Nineteen sixty. I was 5 years old and talking politics with my best friend’s mom. No, I chattered, my mom had never voted for Barry Goldwater, former city councilman and now U.S. senator from Arizona. She just didn’t trust the man. Whoa! My best friend’s mom seemed to expand like a red balloon. Didn’t I know that the future of Phoenix, my hometown, depended on men like Barry Goldwater? Gulp. Well, no, I didn’t. I was still in kindergarten.
In the 1960s, the desert cities of Phoenix, Las Vegas, and Los Angeles needed more water and electricity in order to grow. In Unreal City, the journalist Judith Nies tells the gripping story of how “the magic of the Southwest Boom” required the underground coal on Hopi and Navajo reservation lands in northern Arizona—and how a coalition of lawyers, businessmen, and politicians engaged in “legal theft” to turn this high desert, called Black Mesa, into one of America’s largest strip mines. The energy from that coal would power the excesses of Las Vegas and pump the Colorado River over three mountain ranges to Phoenix as part of the Central Arizona Project, the world’s most expensive water system.
All this took a lot of political influence—and patience. In 1882, Black Mesa was a Hopi reservation with provision “for other Indians.” By the time Goldwater and others decided they wanted the mineral rights to that land, thousands of Navajo lived on top of the coal beds, with a smaller number of Hopi in nearby villages. Nies details how business interests manufactured a supposed range war between the two tribes. In 1958, to resolve that spurious conflict, Goldwater and the freshman congressman Stewart Udall co-sponsored a bill to force the question of who owned what on Black Mesa; by 1966, coal leases were being negotiated by a Hopi tribal council manipulated by outside interests. In 1974, the Navajo and Hopi Land Settlement Act, also co-sponsored by Goldwater, mandated the removal of Navajo who had lived on Black Mesa for generations. In a kind of sinister House that Jack Built, the area’s aquifer would now be steadily drained to turn coal into slurry, which would be piped to generating stations built by companies like Bechtel. Some people got very rich, although that didn’t include the Hopi or Navajo.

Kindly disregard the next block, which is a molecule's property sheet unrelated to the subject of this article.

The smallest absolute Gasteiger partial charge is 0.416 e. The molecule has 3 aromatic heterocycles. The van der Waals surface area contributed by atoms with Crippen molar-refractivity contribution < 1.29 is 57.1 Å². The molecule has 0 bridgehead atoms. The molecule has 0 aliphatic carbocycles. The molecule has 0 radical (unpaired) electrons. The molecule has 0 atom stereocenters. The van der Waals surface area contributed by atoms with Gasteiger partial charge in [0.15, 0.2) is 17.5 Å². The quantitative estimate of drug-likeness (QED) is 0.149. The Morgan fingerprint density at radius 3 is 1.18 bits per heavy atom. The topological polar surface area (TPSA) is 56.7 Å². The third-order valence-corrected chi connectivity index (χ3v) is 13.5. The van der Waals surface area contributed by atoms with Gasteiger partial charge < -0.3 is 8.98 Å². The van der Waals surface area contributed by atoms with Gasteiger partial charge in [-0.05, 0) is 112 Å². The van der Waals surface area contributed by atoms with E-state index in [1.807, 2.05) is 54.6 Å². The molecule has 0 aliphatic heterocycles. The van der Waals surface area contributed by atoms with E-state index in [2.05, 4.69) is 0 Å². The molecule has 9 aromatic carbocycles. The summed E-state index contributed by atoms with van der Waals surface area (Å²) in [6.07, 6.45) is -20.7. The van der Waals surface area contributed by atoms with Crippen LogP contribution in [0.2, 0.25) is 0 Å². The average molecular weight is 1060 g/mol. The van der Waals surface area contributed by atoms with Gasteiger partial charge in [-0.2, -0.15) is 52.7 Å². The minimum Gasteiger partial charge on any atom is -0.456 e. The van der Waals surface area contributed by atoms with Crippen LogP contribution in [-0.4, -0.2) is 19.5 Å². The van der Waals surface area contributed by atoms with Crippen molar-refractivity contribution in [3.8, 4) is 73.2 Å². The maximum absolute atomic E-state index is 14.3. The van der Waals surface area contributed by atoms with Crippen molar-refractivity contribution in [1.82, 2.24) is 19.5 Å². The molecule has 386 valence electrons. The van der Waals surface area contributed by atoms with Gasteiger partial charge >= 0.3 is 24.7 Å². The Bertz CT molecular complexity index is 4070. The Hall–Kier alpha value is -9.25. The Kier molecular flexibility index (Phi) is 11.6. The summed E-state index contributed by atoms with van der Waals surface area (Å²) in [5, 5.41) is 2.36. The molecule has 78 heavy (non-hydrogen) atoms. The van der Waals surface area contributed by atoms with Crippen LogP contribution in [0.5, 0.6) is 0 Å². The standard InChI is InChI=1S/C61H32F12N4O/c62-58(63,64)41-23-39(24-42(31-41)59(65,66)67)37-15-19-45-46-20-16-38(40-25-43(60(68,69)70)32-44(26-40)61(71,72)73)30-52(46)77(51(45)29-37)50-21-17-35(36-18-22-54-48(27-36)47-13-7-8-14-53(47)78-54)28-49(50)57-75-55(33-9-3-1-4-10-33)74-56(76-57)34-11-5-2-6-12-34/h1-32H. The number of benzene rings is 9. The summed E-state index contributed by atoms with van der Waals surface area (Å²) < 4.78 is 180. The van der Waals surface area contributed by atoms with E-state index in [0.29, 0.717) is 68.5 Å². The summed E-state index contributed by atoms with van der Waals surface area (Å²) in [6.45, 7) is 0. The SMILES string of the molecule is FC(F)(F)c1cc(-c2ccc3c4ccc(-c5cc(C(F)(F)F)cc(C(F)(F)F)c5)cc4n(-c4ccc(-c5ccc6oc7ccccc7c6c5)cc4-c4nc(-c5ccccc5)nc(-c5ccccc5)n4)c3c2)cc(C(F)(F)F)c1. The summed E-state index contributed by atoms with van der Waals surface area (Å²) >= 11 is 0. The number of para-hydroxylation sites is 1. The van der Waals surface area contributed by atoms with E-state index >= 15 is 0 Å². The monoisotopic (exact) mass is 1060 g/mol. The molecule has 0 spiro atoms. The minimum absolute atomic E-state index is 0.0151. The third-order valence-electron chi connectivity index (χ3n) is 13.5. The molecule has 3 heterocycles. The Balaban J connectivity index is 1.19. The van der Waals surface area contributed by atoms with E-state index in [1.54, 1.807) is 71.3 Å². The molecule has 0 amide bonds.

“We’re in the climate casino now. Who will win? Who will pay?”
For Nies, Black Mesa is not a local story but a global one, a tale of transnational corporations having “the power to separate indigenous people from their energy-rich lands with the help of host governments.” In one evocative scene, the Navajo activist Roberta Blackgoat stands in her isolated hogan before a large map of the world, its colored tacks marking locations where other native people are fighting similar battles.
Nies’s writing can be lively as she explores water shortage and energy use in the Southwest, learning about the construction of Hoover Dam, the declining level of Lake Mead, and expensive new schemes to pipe water to Las Vegas, a city she describes as so brightly lit that “night is interchangeable with day,” a place “divorced from nature—and proud of it.” On the downside, the book is oddly repetitive and confusingly organized. In particular, I wanted a clearer time line and an update on exactly what is happening on Black Mesa today.
In the end—spoiler alert!—glittering, resource-sucking, water-draining megacities in the desert are unsustainable. My mother was right. Some dreams are not to be trusted. As Nies concludes, global warming trumps the best-laid plans: “We’re in the climate casino now. Who will win? Who will pay?”
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